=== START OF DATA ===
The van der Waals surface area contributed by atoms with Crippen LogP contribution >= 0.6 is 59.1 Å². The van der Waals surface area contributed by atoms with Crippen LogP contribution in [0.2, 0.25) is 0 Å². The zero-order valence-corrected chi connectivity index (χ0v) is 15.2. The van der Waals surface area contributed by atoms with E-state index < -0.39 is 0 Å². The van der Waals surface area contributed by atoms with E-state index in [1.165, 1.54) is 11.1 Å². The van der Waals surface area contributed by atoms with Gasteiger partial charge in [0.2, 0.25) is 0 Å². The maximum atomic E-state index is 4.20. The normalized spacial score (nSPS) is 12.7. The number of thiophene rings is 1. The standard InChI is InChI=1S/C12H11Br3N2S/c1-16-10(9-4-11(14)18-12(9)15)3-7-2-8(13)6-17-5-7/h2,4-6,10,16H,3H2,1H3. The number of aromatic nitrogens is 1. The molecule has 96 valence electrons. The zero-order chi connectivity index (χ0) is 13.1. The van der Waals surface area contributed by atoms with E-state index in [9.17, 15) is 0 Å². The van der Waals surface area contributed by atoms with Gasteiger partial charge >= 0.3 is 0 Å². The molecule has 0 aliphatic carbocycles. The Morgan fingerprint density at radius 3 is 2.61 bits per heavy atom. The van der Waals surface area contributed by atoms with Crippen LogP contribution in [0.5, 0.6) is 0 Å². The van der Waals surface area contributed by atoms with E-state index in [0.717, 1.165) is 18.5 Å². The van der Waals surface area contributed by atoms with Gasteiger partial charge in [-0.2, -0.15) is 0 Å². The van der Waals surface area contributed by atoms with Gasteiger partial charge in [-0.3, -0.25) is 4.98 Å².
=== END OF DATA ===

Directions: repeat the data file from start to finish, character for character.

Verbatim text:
The van der Waals surface area contributed by atoms with Crippen LogP contribution >= 0.6 is 59.1 Å². The van der Waals surface area contributed by atoms with Crippen LogP contribution in [0.2, 0.25) is 0 Å². The zero-order valence-corrected chi connectivity index (χ0v) is 15.2. The van der Waals surface area contributed by atoms with E-state index < -0.39 is 0 Å². The van der Waals surface area contributed by atoms with E-state index in [1.165, 1.54) is 11.1 Å². The van der Waals surface area contributed by atoms with Gasteiger partial charge in [0.2, 0.25) is 0 Å². The maximum atomic E-state index is 4.20. The normalized spacial score (nSPS) is 12.7. The number of thiophene rings is 1. The standard InChI is InChI=1S/C12H11Br3N2S/c1-16-10(9-4-11(14)18-12(9)15)3-7-2-8(13)6-17-5-7/h2,4-6,10,16H,3H2,1H3. The number of aromatic nitrogens is 1. The molecule has 96 valence electrons. The zero-order chi connectivity index (χ0) is 13.1. The van der Waals surface area contributed by atoms with E-state index in [9.17, 15) is 0 Å². The van der Waals surface area contributed by atoms with Gasteiger partial charge >= 0.3 is 0 Å². The molecule has 0 aliphatic carbocycles. The Morgan fingerprint density at radius 3 is 2.61 bits per heavy atom. The van der Waals surface area contributed by atoms with Crippen LogP contribution in [0.5, 0.6) is 0 Å². The van der Waals surface area contributed by atoms with E-state index in [0.717, 1.165) is 18.5 Å². The van der Waals surface area contributed by atoms with Gasteiger partial charge in [-0.2, -0.15) is 0 Å². The van der Waals surface area contributed by atoms with Gasteiger partial charge in [-0.3, -0.25) is 4.98 Å².